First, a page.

Objection! Overjoyed.

Hey everyone! Where have you been? It's been weeks since I have seen you around. What happened?

Oh, that's right. I deserted my post. Bad Mara.

First let me say...oh, how I have missed you so. I am sorry it took me so long to come back.

So...where did we leave off? Ah, yes. Jury duty.

I have to be honest it took me a little while to process my feelings on this. I am definitely glad I had the experience and didn't try to get out of it. If I had, it would have been a lie because I didn't have a hardship to claim. I am glad I accepted the responsibility instead of running away just because other people have said they didn't like it.

I will say that jury duty can be mentally and sometimes emotionally exhausting. At times it can also be a bit boring because you are asked to wait, and wait, and wait while the administrative items are dealt with or when a side bar discussion takes place. However, sometimes those breaks were what I needed the most; To readjust in my chair so my foot didn't fall asleep, daydream about what I would rather be doing in the sunshine streaming through our beautiful courtroom windows, get a drink of water so I could take full advantage of the 15 minute potty break. Overall, it was a good experience that made me feel strong and intelligent...grown up even.

So what did I learn from the case? I'm not going to go into the details because it's a long and confusing story, but if you would like to know more about the outcome you can read up on that here. Basically I learned that sometimes we can change our mind...alot. All throughout the case I was rooting for a different player. The lawyers were very good at painting the pictures and pulling at our heart strings. Every day I changed my mind at least once about the case. It made me realize that we can see one issue in multiple ways when we change our perspective even the slightest amount. During an argument, or even a discussion, it is important for us to stop and try to step into each person's shoes before we act or react.

During the closing arguments, jury duty was related to a game of chess. The jury sits and watches all of the players make their moves, but they haven't been told the rules. At the end of the day we were finally told what the law had to say about all of the evidence we had witnessed. This was our best tool. We also had exhibits that had been admitted and our personal notes from each testimony. But the law...the guidelines...the instructions...gave us our direction. We entered our tiny little jury room and sat at the big table for 12 ready to start the discussion. It was our first discussion regarding the case in 2 weeks, since we are not allowed to talk to family or friends about the details...not even our fellow jurors.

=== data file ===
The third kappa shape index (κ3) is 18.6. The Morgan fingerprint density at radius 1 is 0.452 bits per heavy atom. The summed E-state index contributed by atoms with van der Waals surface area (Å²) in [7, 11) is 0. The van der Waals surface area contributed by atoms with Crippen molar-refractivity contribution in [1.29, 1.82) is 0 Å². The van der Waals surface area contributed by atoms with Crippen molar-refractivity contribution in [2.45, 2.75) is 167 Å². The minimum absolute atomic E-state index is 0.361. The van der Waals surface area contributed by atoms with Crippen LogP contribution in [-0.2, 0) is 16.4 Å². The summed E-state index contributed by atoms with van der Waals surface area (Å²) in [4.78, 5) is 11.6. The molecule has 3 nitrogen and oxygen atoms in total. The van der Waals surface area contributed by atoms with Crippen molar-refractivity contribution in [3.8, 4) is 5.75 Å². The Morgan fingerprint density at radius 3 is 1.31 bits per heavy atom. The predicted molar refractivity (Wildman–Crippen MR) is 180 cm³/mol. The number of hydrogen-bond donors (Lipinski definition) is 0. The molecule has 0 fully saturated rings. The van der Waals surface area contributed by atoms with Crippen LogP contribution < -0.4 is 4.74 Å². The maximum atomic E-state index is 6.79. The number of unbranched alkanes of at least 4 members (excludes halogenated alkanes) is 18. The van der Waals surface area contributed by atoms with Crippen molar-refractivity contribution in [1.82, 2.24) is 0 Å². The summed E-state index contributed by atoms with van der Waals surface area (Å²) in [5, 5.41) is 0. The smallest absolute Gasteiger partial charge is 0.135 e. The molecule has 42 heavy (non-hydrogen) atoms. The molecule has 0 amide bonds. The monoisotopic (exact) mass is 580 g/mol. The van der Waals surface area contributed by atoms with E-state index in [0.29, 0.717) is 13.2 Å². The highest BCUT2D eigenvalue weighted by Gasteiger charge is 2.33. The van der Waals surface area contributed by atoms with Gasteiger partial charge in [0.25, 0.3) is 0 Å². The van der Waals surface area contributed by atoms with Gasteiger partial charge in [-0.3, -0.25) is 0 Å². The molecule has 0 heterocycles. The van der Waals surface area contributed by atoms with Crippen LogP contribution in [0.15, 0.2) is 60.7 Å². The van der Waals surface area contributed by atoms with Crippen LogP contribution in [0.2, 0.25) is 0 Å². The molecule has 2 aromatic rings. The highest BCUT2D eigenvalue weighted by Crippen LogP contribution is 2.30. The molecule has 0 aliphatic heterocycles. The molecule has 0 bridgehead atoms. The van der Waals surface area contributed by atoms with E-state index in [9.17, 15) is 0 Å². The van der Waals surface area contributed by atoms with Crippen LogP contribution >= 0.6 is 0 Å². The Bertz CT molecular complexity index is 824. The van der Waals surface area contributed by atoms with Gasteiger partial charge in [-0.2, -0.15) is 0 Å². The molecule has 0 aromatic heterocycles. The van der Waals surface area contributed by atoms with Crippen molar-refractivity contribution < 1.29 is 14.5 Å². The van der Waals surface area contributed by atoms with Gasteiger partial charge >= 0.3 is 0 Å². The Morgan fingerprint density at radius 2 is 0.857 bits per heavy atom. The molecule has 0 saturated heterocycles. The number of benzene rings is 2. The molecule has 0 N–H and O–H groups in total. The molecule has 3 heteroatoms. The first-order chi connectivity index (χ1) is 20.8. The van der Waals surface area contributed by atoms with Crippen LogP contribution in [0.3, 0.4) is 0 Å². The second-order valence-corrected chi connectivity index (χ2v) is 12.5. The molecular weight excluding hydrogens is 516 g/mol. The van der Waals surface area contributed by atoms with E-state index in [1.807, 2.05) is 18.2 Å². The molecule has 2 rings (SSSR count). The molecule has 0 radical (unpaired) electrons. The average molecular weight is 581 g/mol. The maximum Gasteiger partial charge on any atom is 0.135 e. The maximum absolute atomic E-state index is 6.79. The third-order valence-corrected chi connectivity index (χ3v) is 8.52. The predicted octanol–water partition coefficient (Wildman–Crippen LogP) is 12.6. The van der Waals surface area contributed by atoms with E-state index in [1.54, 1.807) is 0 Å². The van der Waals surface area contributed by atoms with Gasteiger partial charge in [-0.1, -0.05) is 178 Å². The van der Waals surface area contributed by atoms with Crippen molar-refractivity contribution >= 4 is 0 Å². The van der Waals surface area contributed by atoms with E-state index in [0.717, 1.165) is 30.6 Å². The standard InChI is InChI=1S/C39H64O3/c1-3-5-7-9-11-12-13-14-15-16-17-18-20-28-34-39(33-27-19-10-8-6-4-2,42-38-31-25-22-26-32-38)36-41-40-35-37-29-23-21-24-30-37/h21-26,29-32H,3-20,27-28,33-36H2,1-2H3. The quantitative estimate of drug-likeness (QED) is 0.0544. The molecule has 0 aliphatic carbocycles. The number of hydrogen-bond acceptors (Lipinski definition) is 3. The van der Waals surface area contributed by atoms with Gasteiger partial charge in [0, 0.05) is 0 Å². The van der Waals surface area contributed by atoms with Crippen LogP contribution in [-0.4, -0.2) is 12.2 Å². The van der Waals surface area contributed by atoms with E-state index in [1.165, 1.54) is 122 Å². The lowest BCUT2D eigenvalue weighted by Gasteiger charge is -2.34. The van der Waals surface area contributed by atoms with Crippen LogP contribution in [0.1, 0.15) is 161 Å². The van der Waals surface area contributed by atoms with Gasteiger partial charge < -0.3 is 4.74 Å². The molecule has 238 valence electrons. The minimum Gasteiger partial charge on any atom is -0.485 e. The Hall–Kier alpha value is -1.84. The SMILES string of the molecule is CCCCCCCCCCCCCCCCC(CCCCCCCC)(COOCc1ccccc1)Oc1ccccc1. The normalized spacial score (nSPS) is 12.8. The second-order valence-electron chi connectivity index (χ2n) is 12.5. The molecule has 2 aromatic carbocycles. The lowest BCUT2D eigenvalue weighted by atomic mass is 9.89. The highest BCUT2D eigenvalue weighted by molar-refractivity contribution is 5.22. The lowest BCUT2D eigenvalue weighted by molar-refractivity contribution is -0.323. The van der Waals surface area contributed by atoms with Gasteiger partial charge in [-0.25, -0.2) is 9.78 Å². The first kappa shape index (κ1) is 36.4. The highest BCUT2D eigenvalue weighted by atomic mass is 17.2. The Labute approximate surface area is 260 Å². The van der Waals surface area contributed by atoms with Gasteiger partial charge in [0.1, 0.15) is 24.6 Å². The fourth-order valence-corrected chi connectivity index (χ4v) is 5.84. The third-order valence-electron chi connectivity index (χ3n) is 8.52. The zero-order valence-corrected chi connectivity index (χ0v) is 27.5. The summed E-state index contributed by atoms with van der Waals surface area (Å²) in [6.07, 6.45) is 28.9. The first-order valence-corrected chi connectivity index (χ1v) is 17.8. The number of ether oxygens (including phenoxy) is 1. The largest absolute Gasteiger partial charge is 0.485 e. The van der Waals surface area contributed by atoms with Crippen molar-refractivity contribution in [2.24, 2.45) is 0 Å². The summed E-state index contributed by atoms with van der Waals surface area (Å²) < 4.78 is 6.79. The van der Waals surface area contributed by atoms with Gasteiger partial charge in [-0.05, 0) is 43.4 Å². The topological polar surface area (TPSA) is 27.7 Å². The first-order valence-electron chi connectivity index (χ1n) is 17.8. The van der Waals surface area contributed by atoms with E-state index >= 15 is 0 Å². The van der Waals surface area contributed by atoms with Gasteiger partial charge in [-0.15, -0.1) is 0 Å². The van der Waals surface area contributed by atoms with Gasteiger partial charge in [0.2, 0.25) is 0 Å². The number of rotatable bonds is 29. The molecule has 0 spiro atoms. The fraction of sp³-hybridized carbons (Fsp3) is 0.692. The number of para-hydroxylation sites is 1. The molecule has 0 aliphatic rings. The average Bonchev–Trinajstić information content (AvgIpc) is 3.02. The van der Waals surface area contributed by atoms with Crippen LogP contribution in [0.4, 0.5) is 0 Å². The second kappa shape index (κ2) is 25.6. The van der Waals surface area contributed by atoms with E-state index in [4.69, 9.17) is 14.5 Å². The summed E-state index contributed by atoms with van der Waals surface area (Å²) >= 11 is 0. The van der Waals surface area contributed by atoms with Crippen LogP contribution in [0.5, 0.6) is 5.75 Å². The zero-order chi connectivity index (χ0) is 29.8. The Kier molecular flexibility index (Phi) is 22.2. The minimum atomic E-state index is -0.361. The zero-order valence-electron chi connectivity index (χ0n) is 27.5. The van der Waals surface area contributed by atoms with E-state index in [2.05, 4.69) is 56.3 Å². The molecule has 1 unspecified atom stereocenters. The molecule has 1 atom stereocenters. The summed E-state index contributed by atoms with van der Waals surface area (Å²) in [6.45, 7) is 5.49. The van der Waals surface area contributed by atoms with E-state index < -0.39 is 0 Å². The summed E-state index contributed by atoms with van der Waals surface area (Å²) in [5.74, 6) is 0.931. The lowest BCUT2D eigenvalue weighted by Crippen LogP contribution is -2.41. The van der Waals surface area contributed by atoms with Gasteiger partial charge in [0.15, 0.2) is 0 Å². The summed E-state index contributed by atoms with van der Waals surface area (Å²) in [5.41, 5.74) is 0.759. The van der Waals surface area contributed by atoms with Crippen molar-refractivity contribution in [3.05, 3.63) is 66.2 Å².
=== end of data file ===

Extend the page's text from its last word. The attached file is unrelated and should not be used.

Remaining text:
A chance to vent.

We started our discussions talking about how the case made us feel and what our emotions and guts were telling us to do. Then, we re-read the "rules" and knew that we had to throw out all of that and look at only the facts. We sorted through the emotional muck and found that the law had spelled it out pretty clearly for us. We could only take this so far. We all wanted to root for the underdog and do the right thing for the "victim," but we had to put all of that aside. It was hard, but it was necessary. We didn't have enough cold hard facts, enough straight evidence to get there. In the end, we did what we could and both parties received a little bit of satisfaction, I think.

Now that it is over, it has left me with something to contemplate. When it comes to life's decisions, do you listen to your heart or your mind? We had to choose the law (mind) even though our feelings (heart) felt differently. In cases like this where they contradict, which one is right?

We trust a jury of our peers (our thoughts, our conscience and our passions) to help us make the right decision...sometimes without knowing the "rules" of the game of life. So who should win? Is the mind really more rational than the heart? I know many people who have followed their mind to do what is best and now have regrets and many others who have taken a leap of faith with their heart and have all they have ever wanted.

I am starting to believe that no matter what our decisions, we can analyze and weight the options, but we can't truly control the final outcome. There is never a right or wrong choice. There is simply just a choice.

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